I must begin by agreeing with other reviewers who said that this is an 'ideal book for a specific audience'. However, I don't think this true for people who are only interested in baking whole wheat breads, this book should be of interest to people interested in bread baking in general. How can you truly master the art of bread baking without mastering whole grains? Especially since it was the original and oldest baking medium throughout history.
I had previously bought numerous bread baking books, some were very good some were a bit of a let down, but one thing they all had in common was that they didn't discuss baking with whole grains. Therefore, I had assumed that the methods and techniques that applied to white flour applied to whole wheat flour, but I always ended up with dense logs that weren¡¦t really that good to eat... they had a very hard and dense crumb that I was really choking down to avoid admitting failure in front of the family! :)
In the past, I always used all purpose flour and, as I later found out, due to the low amount of gluten in the flour, the loaves were not developing and rising sufficiently. Once I had figured that out and during one of my trips to the local flour mills to buy a 55lb sack of high gluten flour, I was tempted to buy also buy a sack of high protein whole wheat flour as well, despite my may failed attempts in the past (but I assumed it was due to the low gluten as with the white all purpose flour... I was very wrong). After making several attempts with this new high protein whole wheat flour and getting the same old results, despite making several tweaks (although the partial whole grain breads were turning out slightly better because of the white flour content... I realized that I needed help. I had already planned on buying The Bread Baker's Apprentice: Mastering the Art of Extraordinary Bread and noticed this book as well and thought that such a highly acclaimed author of such a successful baking book must be able to unlock this mystery, so I bought the two together because I wasn't really worried about the white flour going bad... I was more concerned about the whole wheat flour!
The difference I have noticed with Peter Reinhart's writing style and the level of technical knowledge and details in this book far exceeds all the bread baking books I have in my library! The author clearly has astonishing knowledge and passion when it comes bread baking, this is extremely clear in this book!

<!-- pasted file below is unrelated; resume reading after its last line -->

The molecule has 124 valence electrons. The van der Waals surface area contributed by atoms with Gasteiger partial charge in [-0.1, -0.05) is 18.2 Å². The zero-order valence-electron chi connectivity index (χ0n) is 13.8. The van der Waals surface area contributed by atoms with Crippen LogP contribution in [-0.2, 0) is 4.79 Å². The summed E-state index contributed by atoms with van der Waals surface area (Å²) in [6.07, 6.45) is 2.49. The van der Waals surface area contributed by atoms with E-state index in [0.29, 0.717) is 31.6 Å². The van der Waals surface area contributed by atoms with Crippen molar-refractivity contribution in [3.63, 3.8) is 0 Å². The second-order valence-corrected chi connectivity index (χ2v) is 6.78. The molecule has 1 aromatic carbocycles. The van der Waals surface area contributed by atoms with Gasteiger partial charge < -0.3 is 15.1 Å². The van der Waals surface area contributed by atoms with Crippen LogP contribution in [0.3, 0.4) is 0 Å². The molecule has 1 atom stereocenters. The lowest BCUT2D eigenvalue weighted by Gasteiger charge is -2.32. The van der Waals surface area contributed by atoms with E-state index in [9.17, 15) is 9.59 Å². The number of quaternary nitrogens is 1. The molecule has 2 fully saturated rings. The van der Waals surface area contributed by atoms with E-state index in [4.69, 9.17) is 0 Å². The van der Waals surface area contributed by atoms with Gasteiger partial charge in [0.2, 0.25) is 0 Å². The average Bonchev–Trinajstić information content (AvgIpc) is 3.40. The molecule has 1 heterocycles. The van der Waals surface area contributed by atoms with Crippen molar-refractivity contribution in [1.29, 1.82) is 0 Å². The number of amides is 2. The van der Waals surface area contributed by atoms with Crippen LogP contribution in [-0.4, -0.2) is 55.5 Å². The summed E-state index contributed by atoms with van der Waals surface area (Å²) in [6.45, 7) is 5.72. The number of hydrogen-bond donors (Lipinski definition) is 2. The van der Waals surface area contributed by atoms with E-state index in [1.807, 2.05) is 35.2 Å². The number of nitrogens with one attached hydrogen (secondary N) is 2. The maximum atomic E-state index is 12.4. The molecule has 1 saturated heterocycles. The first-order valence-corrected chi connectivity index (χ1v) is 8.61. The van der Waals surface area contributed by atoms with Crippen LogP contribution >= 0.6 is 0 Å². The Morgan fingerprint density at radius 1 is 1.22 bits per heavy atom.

I have to admit that the section on his personal experimentation with whole grains dragged on a bit and was slightly longer than what I am used to in terms of culinary books, but it was refreshing and reassuring to read that a seasoned baker struggled with whole grains like I did (and I'm sure many people have and do)!
Also, a word of caution when reading this book, do not jump the gun like I did and immediately begin making the wild yeast mother starter, which is the first set of directions that you will encounter in this book, as it is not necessary for many recipes... have some patience and read through the entire instructional section and then you can flip through the recipes and pick and choose, like I do with most culinary books.
For all those people who are new to bread baking, bread baking is a time consuming thing. It's not something that we working people do every day of the week when we barely have time to sit back and unwind! People who are used to bread baking already know this... the techniques in this book are even more time consuming ad stretch out over days to make the wild yeast culture... luckily for me though, given the summer, most of the resting time required was slashed by half as the mashes and mixtures were bubbling and active in one day as opposed to the suggested maximum of two days. So do not expect that this book will teach you how to make really great whole wheat bread in a snap bread, regardless of the flour used, doesn't happen in a few minutes... like all good things in this life, it takes time.
The level of knowledge and scientific details in this book is great! I love it... I'm one of those people who always wonder why things happen they way they do and the author really goes down into chemistry and how same species of the same grain can vary greatly depending on the growing season and what the differences are to much much more! Trust me, it will leave no question unanswered in your mind!
After reading these sections and going into the details of the other recipes in the book, I have attempted to make whole wheat baguettes and let me say that the result was two magnificently beautiful crisp and well risen whole wheat baguettes with beautiful crumbs!! I was so happy with the result was going around the house with the baguettes still in the baguette tray showing them to everyone like a kid!!
Next to try on my list from the recipes in this book are the whole wheat pita, pizza dough, and challah bread!
This has got to be the ultimate whole wheat book ever to hit the market!